In this rule, the EPA is proposing to include, in a final rule, regulatory text that includes incorporation by reference. In accordance with requirements of 1 CFR 51.5, the EPA is proposing to incorporate by reference Start Printed Page 33886the provisions described in Section III. The EPA has made, and will continue to make, these documents generally available electronically through www.regulations.gov and/or in hard copy at the appropriate EPA office (see the ADDRESSES section of this preamble for more information).

VI. Statutory and Executive Order Reviews

Under the CAA, the Administrator is required to approve a SIP submission that complies with the provisions of the CAA and applicable federal regulations. 42 U.S.C. 7410(k); 40 CFR 52.02(a). Thus, in reviewing SIP submissions, the EPA's role is to approve state choices, provided they meet the criteria of the CAA. Accordingly, this proposed action merely approves state law as meeting federal requirements and does not impose additional requirements beyond those imposed by state law. For that reason, this proposed action:

  • Is not a “significant regulatory action” subject to review by the Office of Management and Budget under Executive Orders 12866 (58 FR 51735, October 4, 1993) and 13563 (76 FR 3821, January 21, 2011);
  • Does not impose an information collection burden under the provisions of the Paperwork Reduction Act (44 U.S.C. 3501 et seq.);
  • Is certified as not having a significant economic impact on a substantial number of small entities under the Regulatory Flexibility Act (5 U.S.C. 601 et seq.);
  • Does not contain any unfunded mandate or significantly or uniquely affect small governments, as described in the Unfunded Mandates Reform Act of 1995 (Pub. L. 104-4);
  • Does not have Federalism implications as specified in Executive Order 13132 (64 FR 43255, August 10, 1999);
  • Is not an economically significant regulatory action based on health or safety risks subject to Executive Order 13045 (62 FR 19885, April 23, 1997);
  • Is not a significant regulatory action subject to Executive Order 13211 (66 FR 28355, May 22, 2001);
  • Is not subject to requirements of Section 12(d) of the National Technology Transfer and Advancement Act of 1995 (15 U.S.C. 272 note) because it does not involve technical standards; and
  • Does not provide the EPA with the discretionary authority to address, as appropriate, disproportionate human health or environmental effects, using practicable and legally permissible methods, under Executive Order 12898 (59 FR 7629, February 16, 1994).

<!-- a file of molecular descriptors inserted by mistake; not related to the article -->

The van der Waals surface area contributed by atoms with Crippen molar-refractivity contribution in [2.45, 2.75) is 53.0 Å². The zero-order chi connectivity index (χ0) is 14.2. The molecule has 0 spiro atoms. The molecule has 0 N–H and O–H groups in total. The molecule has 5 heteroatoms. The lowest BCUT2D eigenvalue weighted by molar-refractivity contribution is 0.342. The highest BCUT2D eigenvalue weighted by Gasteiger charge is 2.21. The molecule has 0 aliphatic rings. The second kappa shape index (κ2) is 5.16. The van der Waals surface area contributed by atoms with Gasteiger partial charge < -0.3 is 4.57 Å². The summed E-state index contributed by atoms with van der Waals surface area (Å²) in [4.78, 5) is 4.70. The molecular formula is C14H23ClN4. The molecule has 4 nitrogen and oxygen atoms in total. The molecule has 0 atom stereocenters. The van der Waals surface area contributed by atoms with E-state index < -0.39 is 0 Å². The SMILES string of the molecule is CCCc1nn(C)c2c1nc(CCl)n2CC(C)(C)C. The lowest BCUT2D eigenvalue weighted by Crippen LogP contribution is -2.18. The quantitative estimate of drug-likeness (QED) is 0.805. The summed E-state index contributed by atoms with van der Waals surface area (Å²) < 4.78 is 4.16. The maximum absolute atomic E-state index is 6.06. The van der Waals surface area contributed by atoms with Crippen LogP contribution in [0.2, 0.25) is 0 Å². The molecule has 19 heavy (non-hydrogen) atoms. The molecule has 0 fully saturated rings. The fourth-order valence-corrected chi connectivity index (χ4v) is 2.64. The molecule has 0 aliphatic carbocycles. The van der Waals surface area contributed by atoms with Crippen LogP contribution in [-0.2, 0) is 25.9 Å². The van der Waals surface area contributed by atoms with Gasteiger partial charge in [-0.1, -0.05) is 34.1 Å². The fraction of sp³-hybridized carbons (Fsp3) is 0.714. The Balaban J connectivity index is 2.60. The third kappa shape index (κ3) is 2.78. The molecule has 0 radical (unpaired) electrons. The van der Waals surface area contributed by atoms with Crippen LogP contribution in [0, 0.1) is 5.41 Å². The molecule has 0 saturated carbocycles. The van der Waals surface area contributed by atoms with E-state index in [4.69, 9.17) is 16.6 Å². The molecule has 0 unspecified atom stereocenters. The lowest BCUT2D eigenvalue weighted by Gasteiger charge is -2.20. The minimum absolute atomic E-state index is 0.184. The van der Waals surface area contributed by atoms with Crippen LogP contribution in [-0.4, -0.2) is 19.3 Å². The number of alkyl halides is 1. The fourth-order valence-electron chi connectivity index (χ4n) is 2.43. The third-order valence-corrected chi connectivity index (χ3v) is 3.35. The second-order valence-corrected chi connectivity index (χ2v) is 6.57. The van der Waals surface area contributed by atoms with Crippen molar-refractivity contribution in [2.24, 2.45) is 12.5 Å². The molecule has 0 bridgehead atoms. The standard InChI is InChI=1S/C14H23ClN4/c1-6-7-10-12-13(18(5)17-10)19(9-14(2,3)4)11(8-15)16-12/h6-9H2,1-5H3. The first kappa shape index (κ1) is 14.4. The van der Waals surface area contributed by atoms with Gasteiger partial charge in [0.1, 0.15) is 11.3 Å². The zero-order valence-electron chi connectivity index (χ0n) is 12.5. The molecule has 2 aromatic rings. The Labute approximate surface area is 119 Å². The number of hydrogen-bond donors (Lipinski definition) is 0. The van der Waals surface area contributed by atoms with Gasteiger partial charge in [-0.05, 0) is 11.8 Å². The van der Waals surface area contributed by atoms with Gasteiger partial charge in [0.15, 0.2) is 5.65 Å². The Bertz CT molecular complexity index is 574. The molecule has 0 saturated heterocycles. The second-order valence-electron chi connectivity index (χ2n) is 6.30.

In addition, the SIP is not approved to apply on any Indian reservation land or in any other area where the EPA or an Indian tribe has demonstrated that a tribe has jurisdiction. In those areas of Indian country, the rule does not have tribal implications as specified by Executive Order 13175 (65 FR 67249, November 9, 2000), nor will it impose substantial direct costs on tribal governments or preempt tribal law.

Start List of Subjects

List of Subjects in 40 CFR Part 52

  • Environmental protection
  • Air pollution control
  • Carbon monoxide
  • Incorporation by reference
  • Intergovernmental relations
  • Lead
  • Nitrogen dioxide
  • Ozone
  • Particulate matter
  • Reporting and record keeping requirements
  • Sulfur oxides
  • Volatile organic compounds
End List of Subjects Start Authority

Authority: 42 U.S.C. 7401 et seq.

End Authority Start Signature

Dated: June 27, 2019.

Chris Hladick,

Regional Administrator, Region 10.

End Signature End Supplemental Information

Footnotes

1.  Oregon submitted ACDP permitting rule revisions only to the extent that the rules apply to (1) pollutants for which NAAQS have been established (criteria pollutants) and precursors to those criteria pollutants as determined by the EPA for the applicable geographic area; and (2) any additional pollutants that are required to be regulated under part C of title I of the CAA, but only for the purposes of meeting or avoiding the requirements of part C of title I of the CAA.

Back to Citation

2.  Divisions 200, 209, and 216 are proposed to be approved only to the extent the rules apply to (1) pollutants for which NAAQS have been established (criteria pollutants) and precursors to those criteria pollutants as determined by the EPA for the applicable geographic area; and (2) any additional pollutants that are required to be regulated under Part C of Title I of the CAA, but only for the purposes of meeting or avoiding the requirements of Part C of Title I of the CAA.

Back to Citation

[FR Doc. 2019-14989 Filed 7-15-19; 8:45 am]